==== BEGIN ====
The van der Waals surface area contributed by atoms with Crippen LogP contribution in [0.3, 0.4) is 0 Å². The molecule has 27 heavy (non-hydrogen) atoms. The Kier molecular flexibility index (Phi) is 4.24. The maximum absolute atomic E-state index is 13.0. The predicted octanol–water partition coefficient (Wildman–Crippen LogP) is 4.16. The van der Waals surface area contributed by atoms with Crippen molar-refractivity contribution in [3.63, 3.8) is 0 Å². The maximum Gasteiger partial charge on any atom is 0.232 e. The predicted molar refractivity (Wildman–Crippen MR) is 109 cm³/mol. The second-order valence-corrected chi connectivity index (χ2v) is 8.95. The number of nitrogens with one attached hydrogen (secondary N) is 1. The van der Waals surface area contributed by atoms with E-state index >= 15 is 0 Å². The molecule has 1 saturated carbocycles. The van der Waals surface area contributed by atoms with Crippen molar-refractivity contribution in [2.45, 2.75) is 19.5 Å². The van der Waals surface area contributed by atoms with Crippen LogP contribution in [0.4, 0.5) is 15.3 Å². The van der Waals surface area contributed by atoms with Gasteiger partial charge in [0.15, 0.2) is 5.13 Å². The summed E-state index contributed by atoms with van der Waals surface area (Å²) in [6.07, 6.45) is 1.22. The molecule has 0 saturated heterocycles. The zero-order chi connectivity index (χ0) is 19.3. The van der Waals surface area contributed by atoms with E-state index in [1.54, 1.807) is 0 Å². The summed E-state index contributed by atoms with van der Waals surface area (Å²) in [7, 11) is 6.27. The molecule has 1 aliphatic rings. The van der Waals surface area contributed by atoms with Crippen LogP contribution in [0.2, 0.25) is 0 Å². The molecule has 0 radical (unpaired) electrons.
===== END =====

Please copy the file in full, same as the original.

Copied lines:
The van der Waals surface area contributed by atoms with Crippen LogP contribution in [0.3, 0.4) is 0 Å². The molecule has 27 heavy (non-hydrogen) atoms. The Kier molecular flexibility index (Phi) is 4.24. The maximum absolute atomic E-state index is 13.0. The predicted octanol–water partition coefficient (Wildman–Crippen LogP) is 4.16. The van der Waals surface area contributed by atoms with Crippen molar-refractivity contribution in [3.63, 3.8) is 0 Å². The maximum Gasteiger partial charge on any atom is 0.232 e. The predicted molar refractivity (Wildman–Crippen MR) is 109 cm³/mol. The second-order valence-corrected chi connectivity index (χ2v) is 8.95. The number of nitrogens with one attached hydrogen (secondary N) is 1. The van der Waals surface area contributed by atoms with E-state index >= 15 is 0 Å². The molecule has 1 saturated carbocycles. The van der Waals surface area contributed by atoms with Crippen molar-refractivity contribution in [2.45, 2.75) is 19.5 Å². The van der Waals surface area contributed by atoms with Crippen LogP contribution in [0.4, 0.5) is 15.3 Å². The van der Waals surface area contributed by atoms with Gasteiger partial charge in [0.15, 0.2) is 5.13 Å². The summed E-state index contributed by atoms with van der Waals surface area (Å²) in [6.07, 6.45) is 1.22. The molecule has 0 saturated heterocycles. The zero-order chi connectivity index (χ0) is 19.3. The van der Waals surface area contributed by atoms with E-state index in [1.54, 1.807) is 0 Å². The summed E-state index contributed by atoms with van der Waals surface area (Å²) in [7, 11) is 6.27. The molecule has 1 aliphatic rings. The van der Waals surface area contributed by atoms with Crippen LogP contribution in [0.2, 0.25) is 0 Å². The molecule has 0 radical (unpaired) electrons.